Founded in 2002 by repurposing an abandoned mountain shelter for the Vitosha mountain rangers, the Vitosha Bear Museum provides “useful tips on how to meet a bear.” It’s also sparse: the entire gallery is a single room, and the gallery lighting is powered by a car battery.
In this episode recorded at the museum, Dr. Nikola Doykin describes why the location is so useful for eco education, how groups of schoolchildren react to exhibits, and what the museum plans to do when it installs solar panels.
September 21st, 2020 | 13 mins 25 secs
History professor Dr. James Eaton taught his students with the mantra: “African American History is the History of America.” As chair of the history department at FAMU, a historically Black University in Tallahassee, Florida, he was used to teaching students how to use interlibrary loan systems and how to access rare book collections for their research. But in the early 1970s, as his students' research questions got more in depth and dove deeper into Black history, he realized that there simply weren't enough documents. So he started collecting himself, driving a bus around South Georgia, South Alabama, and North Florida to gather artifacts.
That collection grew to become the Meek-Eaton Southeastern Regional Black Archives Research Center and Museum on FAMU’s campus. Today, museum director Dr. Nashid Madyun presides over one of the largest repositories of African American history and culture in the Southeast.
In this episode, Madyun describes how the structure of the gallery fights the compression of Black history, how the archive handles dehumanizing records and artifacts, and how a smaller museum can tell a major story.
85. The John G. Riley House is All That Remains of Smokey Hollow. Althemese Barnes Turned It Into a Museum on Tallahassee’s Black History
August 31st, 2020 | 14 mins 54 secs
During the period of Jim Crow and the Black Codes, a self-sustaining Black enclave called Smokey Hollow developed near downtown Tallahassee, Florida. As the first Black principal of Lincoln High School, John G. Riley was a critical part of the neighborhood. In 1890, he built a two-story house for his family—only about three blocks from where he was born enslaved.
In the 1960s, the city of Tallahassee seized and destroyed the neighborhood as part of an urban renewal project through eminent domain. Riley's house was all that remained, thanks to activists who fought its demolition. Althemese Barnes was determined to not let the history fade: as founding director of John G. Riley Research Center and Museum, she transformed the building into a place where people can learn about Smokey Hollow.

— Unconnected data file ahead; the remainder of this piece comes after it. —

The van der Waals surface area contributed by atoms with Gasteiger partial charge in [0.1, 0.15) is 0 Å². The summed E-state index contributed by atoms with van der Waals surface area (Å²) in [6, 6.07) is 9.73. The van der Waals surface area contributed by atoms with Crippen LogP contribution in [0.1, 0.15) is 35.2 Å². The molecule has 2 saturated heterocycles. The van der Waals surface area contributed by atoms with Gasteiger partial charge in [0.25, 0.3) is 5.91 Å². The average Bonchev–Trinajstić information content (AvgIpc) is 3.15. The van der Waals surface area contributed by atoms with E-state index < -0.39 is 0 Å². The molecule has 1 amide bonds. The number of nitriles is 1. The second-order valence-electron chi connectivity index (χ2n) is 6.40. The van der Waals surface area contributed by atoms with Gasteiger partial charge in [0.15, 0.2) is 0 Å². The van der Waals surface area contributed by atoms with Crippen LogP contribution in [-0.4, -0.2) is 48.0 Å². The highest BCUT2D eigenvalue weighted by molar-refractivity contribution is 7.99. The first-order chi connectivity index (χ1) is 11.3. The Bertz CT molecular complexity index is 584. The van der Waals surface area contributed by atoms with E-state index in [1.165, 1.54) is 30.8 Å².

In this episode, Barnes talks about creating a museum to connect with young visitors, the process of becoming familiar with Florida's museum organizations which are often resistant to interpreting Black history, and the long process of building a commemoration to Smokey Hollow in Tallahassee’s urban landscape.
August 10th, 2020 | 14 mins 25 secs
monument avenue, statues
Near the empty pedestals of Confederate figures that used to tower over Monument Avenue in Richmond, Virginia, a new type of historical marker now stands. The markers have most of the trappings of a state-erected historical plaque—but these are rogue markers erected by a group of anonymous historians called History is Illuminating.
July 6th, 2020 | 14 mins 59 secs
Chris Newell remembers the almost giddy level of excitement he felt when he visited the Abbe Museum in Bar Harbor, Maine as a kid. Every summer, the family drove for more than two hours for his father to perform songs about their Passamaquoddy language at the Native Market and the Native American Festival hosted by the museum.
But even as a young person, Newell could clearly see the difference between the the Native Market and the Festival, which were run by members of the Wabanaki Nations, and the Museum itself, which was not.
Today, Chris Newell, a Passamaquoddy citizen, is the first member of the Wabanaki Nations to lead the Abbe Museum. When he took on the role, the museum changed his title to Executive Director and Senior Partner to Wabanaki Nations, one of many steps toward decolonizing the museum and shifting power. In this episode, Newell describes how to spot a colonial museum, how museums’ default colonial mindset—including when it comes to maps and language—harms everyone, and his plan for his tenure.
June 15th, 2020 | 11 mins 1 sec
In the wake of the racist murder of George Floyd in Minneapolis, Black Lives Matter protesters in Bristol tore down a statue of Edward Colston, a prominent 17th Century slave trader. Protesters rolled the statue through the street and pushed it into Bristol Harbor — the same harbor where Colston’s Royal African Company ships that forcibly carried 80,000 people from Africa to the Americas used to dock.
In this episode, we examine the relationship of statues and museums. Why do so many call for statues of people like Colston to end up in a museum instead of at the bottom of a harbor? Looking at examples from Dr. Lyra Montero’s Washington's Next! project in the United States, American Hall of Honor museums for college football teams, and statues of Lenin and Stalin in Eastern Europe, we discuss the town-square-to-museum pipeline for statues.
June 1st, 2020 | 12 mins 30 secs
Old Sturbridge Village is a living history museum in Massachusetts depicting life in rural New England during the early 19th century. But the early 19th century isn’t specific enough for the site’s historical interpreters—to immerse visitors in the world they’re recreating, knowing exactly what year it “is” matters.
Tom Kelleher, Historian and Curator of Mechanical Arts at Old Sturbridge Village was tasked with choosing that “default” date. He chose 1838 in part because the social and political change of that time period would resonate with today’s visitors. But there’s another aspect of the year that will resonate with visitors today once the museum reopens after closing due to Covid-19: how people in New England responded to the Cholera Pandemic of the 1830s.
In this episode, Kelleher describes the difference between first and third person interpretation, and how visitors might react to seeing 19th century costumed interpreters with modern facemasks.